2. Go over exactly what their new leadership responsibilities look like—together. Make this a conversation. Don’t just ask for but require their input. How do they envision the ideal working conditions for their team? What role would they have to play to support those ideal conditions? Start from there.
3. Explain that management entails much more than completing some extra paperwork. You should not only explain what the people work is in detail, but also how that work adds tangible value for the new leader, their team, and the larger organization. In short: When managers are highly-engaged and support the individual efforts of their direct reports, performance improves.
4. Create standard operating procedures for managing and teach them to all new leaders (both formal and informal). Focus on the fundamentals, such as spelling out expectations for every employee, following up regularly, tracking performance closely in writing, and holding people accountable.
5. Announce new leaders to the whole team, no matter the size of the leadership role. Articulate the nature of this person’s new authority and explain the standard operating procedures for management you have asked the new leader to follow.
6. Check in regularly with new leaders. Ask about the management challenges they are facing. Regularly walk through the standard operating procedures for managing people. Do this more often than you think you have to at first. Calibrate from there.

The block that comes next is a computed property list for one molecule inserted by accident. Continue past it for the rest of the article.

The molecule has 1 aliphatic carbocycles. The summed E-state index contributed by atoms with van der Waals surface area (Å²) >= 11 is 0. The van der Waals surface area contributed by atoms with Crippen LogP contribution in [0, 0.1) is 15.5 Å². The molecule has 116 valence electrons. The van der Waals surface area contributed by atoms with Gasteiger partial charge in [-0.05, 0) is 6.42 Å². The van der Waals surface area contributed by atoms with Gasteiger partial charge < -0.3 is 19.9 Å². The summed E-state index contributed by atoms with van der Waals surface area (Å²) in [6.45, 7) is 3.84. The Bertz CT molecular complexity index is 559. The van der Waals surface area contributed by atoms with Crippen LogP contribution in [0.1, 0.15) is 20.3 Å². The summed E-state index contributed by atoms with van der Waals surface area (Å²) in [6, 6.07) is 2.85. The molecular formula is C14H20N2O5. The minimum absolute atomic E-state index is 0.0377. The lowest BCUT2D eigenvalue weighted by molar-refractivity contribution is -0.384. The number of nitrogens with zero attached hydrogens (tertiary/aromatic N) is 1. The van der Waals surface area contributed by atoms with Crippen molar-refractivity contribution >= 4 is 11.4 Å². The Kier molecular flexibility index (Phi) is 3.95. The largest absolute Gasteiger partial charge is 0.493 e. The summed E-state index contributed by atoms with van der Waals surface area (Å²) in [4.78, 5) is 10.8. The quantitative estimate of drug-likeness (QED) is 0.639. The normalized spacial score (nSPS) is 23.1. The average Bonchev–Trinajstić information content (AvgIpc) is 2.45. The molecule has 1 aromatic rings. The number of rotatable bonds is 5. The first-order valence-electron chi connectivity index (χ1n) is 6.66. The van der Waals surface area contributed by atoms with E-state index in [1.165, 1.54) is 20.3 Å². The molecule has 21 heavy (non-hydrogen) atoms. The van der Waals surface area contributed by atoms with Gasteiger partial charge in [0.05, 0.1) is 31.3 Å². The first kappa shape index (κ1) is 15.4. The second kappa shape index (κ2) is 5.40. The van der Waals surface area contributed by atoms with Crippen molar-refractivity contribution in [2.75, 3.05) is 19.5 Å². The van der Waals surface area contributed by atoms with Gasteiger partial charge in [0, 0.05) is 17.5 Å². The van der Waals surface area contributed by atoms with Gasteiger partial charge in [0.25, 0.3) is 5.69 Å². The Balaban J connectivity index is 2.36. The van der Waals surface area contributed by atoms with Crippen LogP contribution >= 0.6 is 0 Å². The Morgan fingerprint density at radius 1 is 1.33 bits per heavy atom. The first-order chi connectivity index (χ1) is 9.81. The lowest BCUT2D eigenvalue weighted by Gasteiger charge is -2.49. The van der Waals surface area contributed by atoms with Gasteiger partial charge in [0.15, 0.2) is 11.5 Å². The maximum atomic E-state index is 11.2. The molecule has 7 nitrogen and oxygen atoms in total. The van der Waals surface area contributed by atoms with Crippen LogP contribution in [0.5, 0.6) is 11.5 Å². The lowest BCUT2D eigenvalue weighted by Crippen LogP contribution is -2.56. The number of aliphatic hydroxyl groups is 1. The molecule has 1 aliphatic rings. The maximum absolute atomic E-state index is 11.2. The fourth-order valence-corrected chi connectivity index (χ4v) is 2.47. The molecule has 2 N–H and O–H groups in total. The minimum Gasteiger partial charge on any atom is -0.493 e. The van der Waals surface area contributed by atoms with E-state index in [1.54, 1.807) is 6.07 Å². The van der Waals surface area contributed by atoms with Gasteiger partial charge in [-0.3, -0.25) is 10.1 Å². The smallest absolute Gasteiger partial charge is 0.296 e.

7. Early on, you may want to consider shadowing the new leader’s team meetings or one-on-ones with team members. Having specific and direct feedback on their performance in these situations can help boost a new leader’s management skills and confidence. Do everything you can to reinforce their authority with the team. But make sure to take every opportunity you can to help new leaders refine and improve their management techniques.
8. Pay close attention every step of the way and evaluate the leader in their new role. Start focusing in your regular one-on-ones on exactly how the new leader is doing the work of managing. Ask probing questions about each employee the new manager is supposed to be managing: “When did you last meet with employee #1? What did you hope to accomplish? What did you talk about? What is #2 working on?” And so on.
9. If you want your new manager to focus on something in particular with their employees, spell it out. If you want your manager to carry a specific message to their employees, hammer away at that message. Write it down. Talk it through. Make it clear you’re requiring them to pass along that message as part of their responsibilities.
10. Remember that every manager’s first responsibility is managing. Of course, you’ll also need to talk about non-management responsibilities with your new leader. But continually bring the focus back to their No. 1 priority.
With this kind of sustained, hands-on transactional leadership development effort and constant evaluation, managers can have a truly transformational impact by developing new leaders.
Bruce Tulgan is a best-selling author and the founder and CEO of RainmakerThinking, a management research and training firm. He is the author of numerous books, including “It’s Okay to Be the Boss,” “Not Everyone Gets a Trophy,” and “The 27 Challenges Managers Face.” His newest book, “The Art of Being Indispensable at Work,” is due for release in the summer of 2020 from Harvard Business Review Press. You can follow Tulgan on Twitter @BruceTulgan or visit his Website at: rainmakerthinking.com.